In the Florentine view, the human body was a manifestation of the soul. Hence, it was possible to imagine a soulless notion of the body, which was considered an aberration. ‘When we relate to our bodies as having soul, we attend to their expressiveness, beauty and poetry. We might do more for our body’s health by looking attentively at works of art that reveal some of the body’s expressiveness’.
Care of the ‘world-soul’ requires us to see things more for what they are than for what they can do. Art helps us in achieving this worldview by reframing physical beings and events in an aesthetic reference, and directing our attention ‘to form as well as function, to decay as well as invention, and to quality as well as efficiency’.
Whether we do all that with mindfulness, work affects the soul profoundly at many different levels. ‘All work is a vocation, a calling from a place that reinforces the meaning of identity, and roots of which lie beyond human intention and interpretation’.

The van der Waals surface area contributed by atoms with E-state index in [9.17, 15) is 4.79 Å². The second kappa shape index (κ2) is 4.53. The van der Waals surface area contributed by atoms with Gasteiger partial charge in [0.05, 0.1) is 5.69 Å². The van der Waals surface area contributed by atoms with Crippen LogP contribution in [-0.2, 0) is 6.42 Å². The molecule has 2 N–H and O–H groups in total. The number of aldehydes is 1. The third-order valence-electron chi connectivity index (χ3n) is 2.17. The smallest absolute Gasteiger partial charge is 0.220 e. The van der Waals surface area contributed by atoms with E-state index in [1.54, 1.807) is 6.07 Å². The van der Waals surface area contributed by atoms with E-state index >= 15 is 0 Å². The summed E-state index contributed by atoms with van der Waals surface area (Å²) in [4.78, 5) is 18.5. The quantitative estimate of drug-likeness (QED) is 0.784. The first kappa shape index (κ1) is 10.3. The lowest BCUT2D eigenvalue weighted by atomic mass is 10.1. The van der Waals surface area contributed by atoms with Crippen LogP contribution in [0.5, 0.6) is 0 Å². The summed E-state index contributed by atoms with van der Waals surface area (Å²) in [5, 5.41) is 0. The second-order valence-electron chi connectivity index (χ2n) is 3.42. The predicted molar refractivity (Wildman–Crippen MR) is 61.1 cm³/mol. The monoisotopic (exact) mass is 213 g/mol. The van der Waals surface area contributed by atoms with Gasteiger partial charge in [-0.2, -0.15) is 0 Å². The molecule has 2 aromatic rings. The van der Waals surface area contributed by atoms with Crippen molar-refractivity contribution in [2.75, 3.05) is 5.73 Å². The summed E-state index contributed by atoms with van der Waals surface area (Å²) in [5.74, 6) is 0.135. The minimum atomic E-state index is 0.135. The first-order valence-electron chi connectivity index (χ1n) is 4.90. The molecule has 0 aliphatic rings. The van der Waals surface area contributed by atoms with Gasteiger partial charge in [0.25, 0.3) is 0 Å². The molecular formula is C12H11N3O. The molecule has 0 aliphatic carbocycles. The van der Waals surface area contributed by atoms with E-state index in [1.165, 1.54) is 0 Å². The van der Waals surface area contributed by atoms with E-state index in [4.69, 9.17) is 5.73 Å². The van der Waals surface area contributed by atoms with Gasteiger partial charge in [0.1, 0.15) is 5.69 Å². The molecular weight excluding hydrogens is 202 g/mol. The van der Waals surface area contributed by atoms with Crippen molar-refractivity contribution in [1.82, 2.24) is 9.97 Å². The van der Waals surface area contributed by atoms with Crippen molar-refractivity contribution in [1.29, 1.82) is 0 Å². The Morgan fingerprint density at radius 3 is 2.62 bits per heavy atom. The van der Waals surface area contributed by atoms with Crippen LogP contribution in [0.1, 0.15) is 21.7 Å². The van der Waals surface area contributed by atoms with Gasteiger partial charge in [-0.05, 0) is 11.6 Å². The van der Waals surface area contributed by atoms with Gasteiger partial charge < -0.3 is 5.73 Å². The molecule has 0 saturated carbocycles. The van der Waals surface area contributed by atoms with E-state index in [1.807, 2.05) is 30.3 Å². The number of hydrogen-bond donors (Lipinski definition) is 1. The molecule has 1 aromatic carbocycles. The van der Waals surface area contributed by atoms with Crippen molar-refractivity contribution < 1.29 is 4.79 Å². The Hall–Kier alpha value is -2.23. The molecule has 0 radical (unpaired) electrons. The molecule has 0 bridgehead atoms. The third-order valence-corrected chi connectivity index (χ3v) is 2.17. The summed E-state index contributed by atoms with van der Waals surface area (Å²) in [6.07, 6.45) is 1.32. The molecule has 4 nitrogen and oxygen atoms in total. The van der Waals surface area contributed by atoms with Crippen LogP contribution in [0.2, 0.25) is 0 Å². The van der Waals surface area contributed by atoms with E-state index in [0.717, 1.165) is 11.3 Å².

Genuine artwork demands our attention; and for its deeper understanding usually invites us into contemplation for its own sake, without any influence of our personal interests. ‘Artful living requires something as simple as pausing in our daily activities a few minutes for quiet reflection and wonder’.
The soul-oriented spirituality could give our lives the spiritual depth and subtlety and generate a deep-rooted moral sensitivity towards those less fortunate and our physical environment.
The soul is nurtured by beauty, which is a necessary part and surrounding us silently in our daily life. As the author experienced, sometimes a tree could tell us more than can be read in books; we only would have to listen and contemplate.